Cost of living crisis: Data shows Manchester’s financial health


Greater Manchester constituencies have higher scores on the Financial Vulnerability Index than the UK and North West averages.

Households are struggling with high levels of inflation and soaring bills as part of the cost of living crisis – and new data shows how far Greater Manchester constituencies are doing.

Manchester has seen above-average levels of financial vulnerability since the peak of the Covid-19 pandemic in the summer of 2020 and it has only slightly decreased, according to data experts.

And there are fears that the use of credit will rise sharply in the North West as households try to cope with everything that becomes more expensive.

What is the Financial Vulnerability Index?

The FVI measures a region’s residents’ vulnerability to financial problems and it uses six items to measure this.

This is the percentage of people in an area who are in default, claiming benefits, have high-cost loans, lack emergency savings, and rely on alternative financial products such as loans. on salary.

The sixth measure considered is the average use of credit among residents to determine how dependent they are on it.

Each parliamentary constituency then obtains an overall score between 0 and 100. The higher the score, the more the inhabitants of a territory are financially vulnerable.

The index is a joint project between credit management services company Lowell and the Urban Institute, a US-based research organization,

It is based on anonymised data from approximately 9.5 million Lowell UK customer accounts and other publicly available data sources.

What does the index show for Greater Manchester?

The latest FVI figures show Greater Manchester constituencies are significantly more vulnerable than average.

The UK’s average score is 43.1 and the North West’s is 49.1.

But the latest index gave Blackley and Broughton a score of 60.9, with around 60% of adults in the constituency without emergency savings and more than a quarter in default.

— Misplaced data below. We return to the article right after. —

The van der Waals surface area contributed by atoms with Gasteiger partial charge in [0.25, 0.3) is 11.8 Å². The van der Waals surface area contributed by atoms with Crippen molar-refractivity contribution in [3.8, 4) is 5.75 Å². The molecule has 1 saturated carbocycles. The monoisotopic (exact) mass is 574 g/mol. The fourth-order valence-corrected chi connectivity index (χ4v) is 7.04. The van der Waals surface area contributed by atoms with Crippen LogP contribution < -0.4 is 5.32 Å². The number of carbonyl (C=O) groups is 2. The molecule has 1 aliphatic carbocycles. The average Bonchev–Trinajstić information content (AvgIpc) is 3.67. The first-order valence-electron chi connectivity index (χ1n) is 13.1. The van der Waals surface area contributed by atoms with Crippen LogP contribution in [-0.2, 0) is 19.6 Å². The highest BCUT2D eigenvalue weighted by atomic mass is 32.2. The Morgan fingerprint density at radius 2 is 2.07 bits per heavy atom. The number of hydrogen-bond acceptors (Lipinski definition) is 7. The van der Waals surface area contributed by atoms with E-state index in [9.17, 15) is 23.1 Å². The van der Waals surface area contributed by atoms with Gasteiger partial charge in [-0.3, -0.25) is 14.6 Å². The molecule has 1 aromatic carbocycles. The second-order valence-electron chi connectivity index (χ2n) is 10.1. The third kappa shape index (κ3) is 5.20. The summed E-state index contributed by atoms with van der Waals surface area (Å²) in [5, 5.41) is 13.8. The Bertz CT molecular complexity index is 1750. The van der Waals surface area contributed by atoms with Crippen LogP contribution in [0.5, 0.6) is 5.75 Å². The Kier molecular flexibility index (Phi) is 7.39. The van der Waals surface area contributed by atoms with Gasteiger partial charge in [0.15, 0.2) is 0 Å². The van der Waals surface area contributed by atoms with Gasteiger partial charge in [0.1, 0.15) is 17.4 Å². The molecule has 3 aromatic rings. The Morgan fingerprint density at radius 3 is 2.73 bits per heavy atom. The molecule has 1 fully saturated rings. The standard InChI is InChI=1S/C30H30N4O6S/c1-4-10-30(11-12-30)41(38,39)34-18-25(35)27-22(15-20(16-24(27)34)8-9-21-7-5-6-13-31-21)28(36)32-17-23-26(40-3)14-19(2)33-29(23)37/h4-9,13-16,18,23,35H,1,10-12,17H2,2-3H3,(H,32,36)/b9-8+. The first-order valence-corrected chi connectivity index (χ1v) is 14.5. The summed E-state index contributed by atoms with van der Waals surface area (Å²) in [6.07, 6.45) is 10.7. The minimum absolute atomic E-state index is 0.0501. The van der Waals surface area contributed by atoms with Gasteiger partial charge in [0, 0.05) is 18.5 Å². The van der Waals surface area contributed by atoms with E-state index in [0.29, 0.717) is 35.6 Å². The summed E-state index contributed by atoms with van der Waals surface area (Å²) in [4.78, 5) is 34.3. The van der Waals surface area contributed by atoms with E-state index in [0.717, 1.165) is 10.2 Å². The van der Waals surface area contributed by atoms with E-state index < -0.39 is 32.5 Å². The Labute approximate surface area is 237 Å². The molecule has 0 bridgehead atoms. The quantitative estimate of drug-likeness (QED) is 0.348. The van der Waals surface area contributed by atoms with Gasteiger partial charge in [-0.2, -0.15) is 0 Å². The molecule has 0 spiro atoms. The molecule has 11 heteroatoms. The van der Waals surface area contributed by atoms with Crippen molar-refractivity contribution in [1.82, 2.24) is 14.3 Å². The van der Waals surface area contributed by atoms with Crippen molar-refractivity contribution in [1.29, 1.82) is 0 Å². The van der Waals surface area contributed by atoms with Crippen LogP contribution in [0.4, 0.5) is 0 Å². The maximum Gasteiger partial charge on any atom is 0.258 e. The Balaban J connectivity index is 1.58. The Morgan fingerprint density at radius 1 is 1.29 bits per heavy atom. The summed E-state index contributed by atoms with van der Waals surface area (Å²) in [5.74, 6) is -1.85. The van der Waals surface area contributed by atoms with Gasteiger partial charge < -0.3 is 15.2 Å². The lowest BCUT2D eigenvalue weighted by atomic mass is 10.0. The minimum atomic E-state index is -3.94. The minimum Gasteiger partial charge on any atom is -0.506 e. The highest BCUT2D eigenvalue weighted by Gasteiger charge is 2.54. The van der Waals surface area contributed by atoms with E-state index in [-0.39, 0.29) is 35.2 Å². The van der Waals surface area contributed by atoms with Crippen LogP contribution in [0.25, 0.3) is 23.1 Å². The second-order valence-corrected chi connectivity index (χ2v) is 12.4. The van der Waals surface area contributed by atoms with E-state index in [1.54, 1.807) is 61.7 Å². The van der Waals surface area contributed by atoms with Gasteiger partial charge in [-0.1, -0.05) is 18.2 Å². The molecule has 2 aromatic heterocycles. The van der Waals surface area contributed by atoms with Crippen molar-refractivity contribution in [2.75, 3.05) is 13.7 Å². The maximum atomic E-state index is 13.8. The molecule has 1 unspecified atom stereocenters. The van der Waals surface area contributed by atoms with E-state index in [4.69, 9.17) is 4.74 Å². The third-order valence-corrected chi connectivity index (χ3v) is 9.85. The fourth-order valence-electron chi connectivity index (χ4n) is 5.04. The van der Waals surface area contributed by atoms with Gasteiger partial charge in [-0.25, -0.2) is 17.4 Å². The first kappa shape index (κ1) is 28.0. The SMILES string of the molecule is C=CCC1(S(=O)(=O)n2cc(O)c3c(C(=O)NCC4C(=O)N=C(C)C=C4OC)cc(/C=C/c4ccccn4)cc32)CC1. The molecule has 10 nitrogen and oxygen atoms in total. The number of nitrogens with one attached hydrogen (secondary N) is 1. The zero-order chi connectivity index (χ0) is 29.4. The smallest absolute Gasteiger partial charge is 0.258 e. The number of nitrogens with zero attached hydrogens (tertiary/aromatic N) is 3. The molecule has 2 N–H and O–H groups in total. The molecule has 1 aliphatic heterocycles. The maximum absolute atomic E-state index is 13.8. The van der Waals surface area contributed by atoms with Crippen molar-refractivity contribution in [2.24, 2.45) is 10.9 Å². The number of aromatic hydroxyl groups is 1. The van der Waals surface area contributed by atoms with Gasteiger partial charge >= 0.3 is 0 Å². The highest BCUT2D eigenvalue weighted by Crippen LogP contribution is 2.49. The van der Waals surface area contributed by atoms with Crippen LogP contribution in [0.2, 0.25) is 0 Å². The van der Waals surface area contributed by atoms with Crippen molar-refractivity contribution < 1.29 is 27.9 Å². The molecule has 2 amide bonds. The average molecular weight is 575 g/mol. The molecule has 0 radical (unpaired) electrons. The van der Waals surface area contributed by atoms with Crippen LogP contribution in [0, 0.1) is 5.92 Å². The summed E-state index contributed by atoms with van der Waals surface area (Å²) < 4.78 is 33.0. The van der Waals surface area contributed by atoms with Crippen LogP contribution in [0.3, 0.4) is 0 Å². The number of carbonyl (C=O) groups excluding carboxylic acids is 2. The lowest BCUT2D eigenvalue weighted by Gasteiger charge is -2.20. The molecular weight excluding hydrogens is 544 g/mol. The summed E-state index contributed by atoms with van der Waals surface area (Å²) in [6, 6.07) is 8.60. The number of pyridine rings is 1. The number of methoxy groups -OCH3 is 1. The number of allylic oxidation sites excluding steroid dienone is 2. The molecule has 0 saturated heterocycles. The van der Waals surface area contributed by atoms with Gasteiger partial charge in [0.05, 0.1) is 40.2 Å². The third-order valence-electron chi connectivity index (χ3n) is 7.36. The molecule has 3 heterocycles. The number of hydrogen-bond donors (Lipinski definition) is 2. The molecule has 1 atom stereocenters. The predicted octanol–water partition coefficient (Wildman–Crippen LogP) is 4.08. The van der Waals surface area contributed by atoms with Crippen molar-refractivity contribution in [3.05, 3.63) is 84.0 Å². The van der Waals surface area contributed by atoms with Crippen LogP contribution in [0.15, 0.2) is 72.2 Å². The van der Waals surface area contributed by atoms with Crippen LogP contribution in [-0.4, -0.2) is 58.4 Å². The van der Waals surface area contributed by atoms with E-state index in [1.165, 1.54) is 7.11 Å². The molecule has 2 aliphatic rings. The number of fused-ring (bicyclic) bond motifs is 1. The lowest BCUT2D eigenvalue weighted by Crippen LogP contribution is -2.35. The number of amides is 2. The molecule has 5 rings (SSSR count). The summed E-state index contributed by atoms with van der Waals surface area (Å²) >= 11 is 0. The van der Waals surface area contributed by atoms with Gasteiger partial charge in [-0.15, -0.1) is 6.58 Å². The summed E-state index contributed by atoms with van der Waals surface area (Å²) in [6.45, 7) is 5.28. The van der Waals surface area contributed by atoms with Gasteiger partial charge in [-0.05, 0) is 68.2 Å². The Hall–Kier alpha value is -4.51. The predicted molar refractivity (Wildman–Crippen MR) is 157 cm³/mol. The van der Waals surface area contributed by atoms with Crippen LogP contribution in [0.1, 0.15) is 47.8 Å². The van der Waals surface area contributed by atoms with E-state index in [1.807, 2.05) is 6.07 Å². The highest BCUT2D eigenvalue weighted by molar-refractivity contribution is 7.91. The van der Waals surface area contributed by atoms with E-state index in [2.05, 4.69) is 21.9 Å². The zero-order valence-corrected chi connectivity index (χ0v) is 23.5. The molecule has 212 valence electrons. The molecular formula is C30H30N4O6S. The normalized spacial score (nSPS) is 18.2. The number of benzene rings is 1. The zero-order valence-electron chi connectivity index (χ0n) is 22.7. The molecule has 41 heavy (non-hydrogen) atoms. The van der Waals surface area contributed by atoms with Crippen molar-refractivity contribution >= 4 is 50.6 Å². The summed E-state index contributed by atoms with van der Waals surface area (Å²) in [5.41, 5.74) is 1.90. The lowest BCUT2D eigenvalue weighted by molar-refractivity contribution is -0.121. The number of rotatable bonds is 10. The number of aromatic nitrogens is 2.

Manchester Gorton has an index of 58.1 and Wythenshawe and Sale East had a Financial Vulnerability Index of 56.9, while Bolton South East it was 56 and Oldham West and Royton it was 55.7 .

At Salford and Eccles it was 53.5, while at Manchester Central it was 53.3.

The latest published figures from the index also show that Manchester has been experiencing above average levels of financial vulnerability since the second quarter of 2020, and since then it has fallen by just 3.1 points.

And like residents of the North West as a whole, credit use in Manchester is increasing as bills rise, with the average credit use in the city reaching 51.9%.

What does the index show for the UK as a whole?

The latest index updates show that across the UK households are resorting to credit as inflation means daily necessities now cost more. Credit usage in the last quarter was the highest since the start of 2020.

Rising interest rates have also done nothing to deter the most financially vulnerable residents from borrowing, which the index creators say proves that for the poorest consumers, having to borrow money is a necessity and not a choice.

There is better news, however, as financial vulnerability in the UK has declined overall since the last index update, which experts say is mainly due to the fall in the share of adults claiming social benefits.

Payday loans across the UK also continued to decline.

What about the latest numbers?

John Pears, UK CEO of Lowell, said: “The cost of living is rising across the board and hitting north west towns like Manchester hard.

“Households have to shell out more money to pay for essentials like food and bills. With the rising cost of living pushing budgets to their limits, people are increasingly turning to credit.

“For many now, a single income shock can be enough to push a household into debt. People need help to cut costs.

“The new government must take steps to ensure that households, especially those on the lowest incomes, receive the support they need.

“With the recent changes to the price cap, reducing energy bills must be the priority. This must be at the top of the agenda.

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